Provided with sufficient time and money, an anguished accident victim can obtain an effective treatment. Still, that opportunity has not become available to those that failed to become the recipients of a damage award, by filing a personal injury claim.
What causes anguish?
Anguished feelings develop as a reaction to a stressing situation.
What symptoms indicate the presence of anguish’s effects?
• Sleep disorders
• Undue stress
• Development of phobias
• Mood disorders
A victim that has filed a personal injury claim must present certain proofs.
The victim/claimant must prove the extent to which the anguish has had an impact on his or her life. How has it introduced challenges into the claimant’s daily routine?
Claimants can share their challenges with a licensed mental health professional. Then that same professional can confirm and support the claims made by an anguished claimant. Personal Injury Lawyer in Milton can help anguished clients to find and contact a licensed mental health professional.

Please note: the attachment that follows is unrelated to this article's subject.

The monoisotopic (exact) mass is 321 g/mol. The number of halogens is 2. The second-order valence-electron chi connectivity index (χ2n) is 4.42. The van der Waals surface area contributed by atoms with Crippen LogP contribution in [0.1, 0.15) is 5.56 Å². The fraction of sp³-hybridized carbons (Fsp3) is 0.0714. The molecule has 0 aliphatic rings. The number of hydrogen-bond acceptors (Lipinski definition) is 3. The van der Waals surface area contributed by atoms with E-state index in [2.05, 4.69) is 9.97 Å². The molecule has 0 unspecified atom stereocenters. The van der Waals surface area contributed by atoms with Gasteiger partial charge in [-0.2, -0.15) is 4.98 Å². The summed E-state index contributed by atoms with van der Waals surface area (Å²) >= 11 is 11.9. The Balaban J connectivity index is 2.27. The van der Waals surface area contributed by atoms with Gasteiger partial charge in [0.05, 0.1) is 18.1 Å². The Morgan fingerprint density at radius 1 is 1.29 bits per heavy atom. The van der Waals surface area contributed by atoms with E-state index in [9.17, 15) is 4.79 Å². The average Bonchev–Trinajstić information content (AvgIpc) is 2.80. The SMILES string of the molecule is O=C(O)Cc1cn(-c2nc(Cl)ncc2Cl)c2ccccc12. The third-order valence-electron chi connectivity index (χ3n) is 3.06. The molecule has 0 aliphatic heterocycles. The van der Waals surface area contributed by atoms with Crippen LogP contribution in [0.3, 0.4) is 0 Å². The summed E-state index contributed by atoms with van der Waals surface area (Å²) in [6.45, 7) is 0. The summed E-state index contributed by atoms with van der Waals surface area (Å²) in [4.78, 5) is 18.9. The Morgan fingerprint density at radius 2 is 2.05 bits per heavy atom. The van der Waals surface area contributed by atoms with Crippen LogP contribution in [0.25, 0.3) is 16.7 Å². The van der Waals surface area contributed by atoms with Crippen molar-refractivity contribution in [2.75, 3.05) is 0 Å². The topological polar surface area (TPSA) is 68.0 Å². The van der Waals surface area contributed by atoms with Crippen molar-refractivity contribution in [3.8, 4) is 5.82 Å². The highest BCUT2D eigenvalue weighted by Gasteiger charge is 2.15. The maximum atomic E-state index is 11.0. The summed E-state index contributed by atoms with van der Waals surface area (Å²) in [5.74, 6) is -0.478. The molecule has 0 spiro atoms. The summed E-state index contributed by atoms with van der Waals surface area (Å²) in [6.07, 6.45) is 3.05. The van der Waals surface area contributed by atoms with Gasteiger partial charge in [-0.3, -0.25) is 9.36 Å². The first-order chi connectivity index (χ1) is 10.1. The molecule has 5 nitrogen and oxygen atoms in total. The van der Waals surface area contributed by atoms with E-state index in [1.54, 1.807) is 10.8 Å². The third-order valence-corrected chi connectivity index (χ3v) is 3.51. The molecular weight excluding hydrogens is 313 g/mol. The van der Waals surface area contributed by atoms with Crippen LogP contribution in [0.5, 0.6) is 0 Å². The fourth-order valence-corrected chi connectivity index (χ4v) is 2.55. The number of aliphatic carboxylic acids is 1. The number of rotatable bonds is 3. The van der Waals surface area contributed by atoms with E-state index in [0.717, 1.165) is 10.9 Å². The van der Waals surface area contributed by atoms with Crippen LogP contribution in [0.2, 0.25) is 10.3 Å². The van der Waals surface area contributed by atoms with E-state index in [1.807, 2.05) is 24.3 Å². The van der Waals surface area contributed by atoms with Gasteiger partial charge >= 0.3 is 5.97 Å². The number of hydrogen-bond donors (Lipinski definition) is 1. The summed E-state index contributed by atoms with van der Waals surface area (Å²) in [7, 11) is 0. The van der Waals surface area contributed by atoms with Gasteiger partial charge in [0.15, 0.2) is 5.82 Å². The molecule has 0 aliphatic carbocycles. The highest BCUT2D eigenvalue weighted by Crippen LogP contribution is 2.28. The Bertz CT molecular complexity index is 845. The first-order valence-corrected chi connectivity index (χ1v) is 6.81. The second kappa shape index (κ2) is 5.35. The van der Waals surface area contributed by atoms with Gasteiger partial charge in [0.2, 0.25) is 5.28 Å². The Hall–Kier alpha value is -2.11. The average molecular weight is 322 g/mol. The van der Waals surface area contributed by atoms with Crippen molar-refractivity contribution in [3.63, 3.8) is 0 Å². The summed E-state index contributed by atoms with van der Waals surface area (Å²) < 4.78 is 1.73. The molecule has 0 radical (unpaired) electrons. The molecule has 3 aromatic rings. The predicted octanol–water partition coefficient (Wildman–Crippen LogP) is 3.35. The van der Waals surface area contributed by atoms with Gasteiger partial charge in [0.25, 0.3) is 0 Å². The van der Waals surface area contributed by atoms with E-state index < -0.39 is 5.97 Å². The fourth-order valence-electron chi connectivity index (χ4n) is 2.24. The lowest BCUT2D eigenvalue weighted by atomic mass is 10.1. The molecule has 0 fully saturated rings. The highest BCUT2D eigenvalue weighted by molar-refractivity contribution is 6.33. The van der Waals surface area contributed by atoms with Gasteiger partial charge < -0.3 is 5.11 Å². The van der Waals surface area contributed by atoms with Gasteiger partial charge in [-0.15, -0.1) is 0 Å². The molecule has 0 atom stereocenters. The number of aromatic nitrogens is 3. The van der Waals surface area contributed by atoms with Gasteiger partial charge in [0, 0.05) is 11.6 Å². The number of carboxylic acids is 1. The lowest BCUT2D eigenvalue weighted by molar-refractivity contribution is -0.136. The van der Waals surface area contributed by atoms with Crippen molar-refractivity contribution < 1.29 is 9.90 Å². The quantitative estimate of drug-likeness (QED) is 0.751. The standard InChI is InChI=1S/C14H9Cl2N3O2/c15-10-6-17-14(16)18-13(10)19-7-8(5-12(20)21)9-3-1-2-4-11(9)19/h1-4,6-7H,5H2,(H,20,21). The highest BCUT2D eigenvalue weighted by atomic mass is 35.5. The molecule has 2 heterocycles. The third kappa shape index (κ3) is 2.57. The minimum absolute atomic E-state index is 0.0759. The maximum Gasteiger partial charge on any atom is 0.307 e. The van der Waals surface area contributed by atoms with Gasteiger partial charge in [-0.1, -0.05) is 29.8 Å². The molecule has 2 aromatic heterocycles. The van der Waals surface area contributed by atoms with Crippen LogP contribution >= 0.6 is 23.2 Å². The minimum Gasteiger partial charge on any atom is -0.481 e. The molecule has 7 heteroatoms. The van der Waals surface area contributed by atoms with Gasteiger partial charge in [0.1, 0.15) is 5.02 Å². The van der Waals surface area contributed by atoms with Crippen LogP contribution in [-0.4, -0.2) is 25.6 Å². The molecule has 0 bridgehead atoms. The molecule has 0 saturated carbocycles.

The lawyer’s assistance could also prove helpful, during an effort to produce a second proof. The legal system demands evidence that a claimant’s anguish was caused by an event with a foreseeable result.
What does it mean for an event to have a foreseeable result?
Some events have a foreseeable result because they involve the performance of intentional behaviors, such as actions that are supposed to terrorize another person. In other words, someone that was the target of an individual such as a terrorist would have grounds for seeking a damage award.
The average person would probably anticipate the development of anguishing feelings, if someone that had a phobia got forced to face the situation that he or she feared. True, that is one type of treatment for phobia, but it should be used by a trained psychologist or psychiatrist.
The legal system has an insight into the minds of people that like to create fear in others. Such a person might do that by forcing someone with a phobia to confront that thing that was feared. Our current legal system does not condone the use of such methods. So, if someone with a phobia has said that he or she as forced to come face-to-face with an object that was feared, then that would provide proof of an action that could trigger anguish.
The person that put pressure on the victim might claim that he or she did not know about the victim’s phobia. Still, that would not be an adequate defense, because the public recognizes the wisdom behind avoiding actions that could trigger a tremendous amount of fear. Exposure to such fear can cause development of high levels of anguish.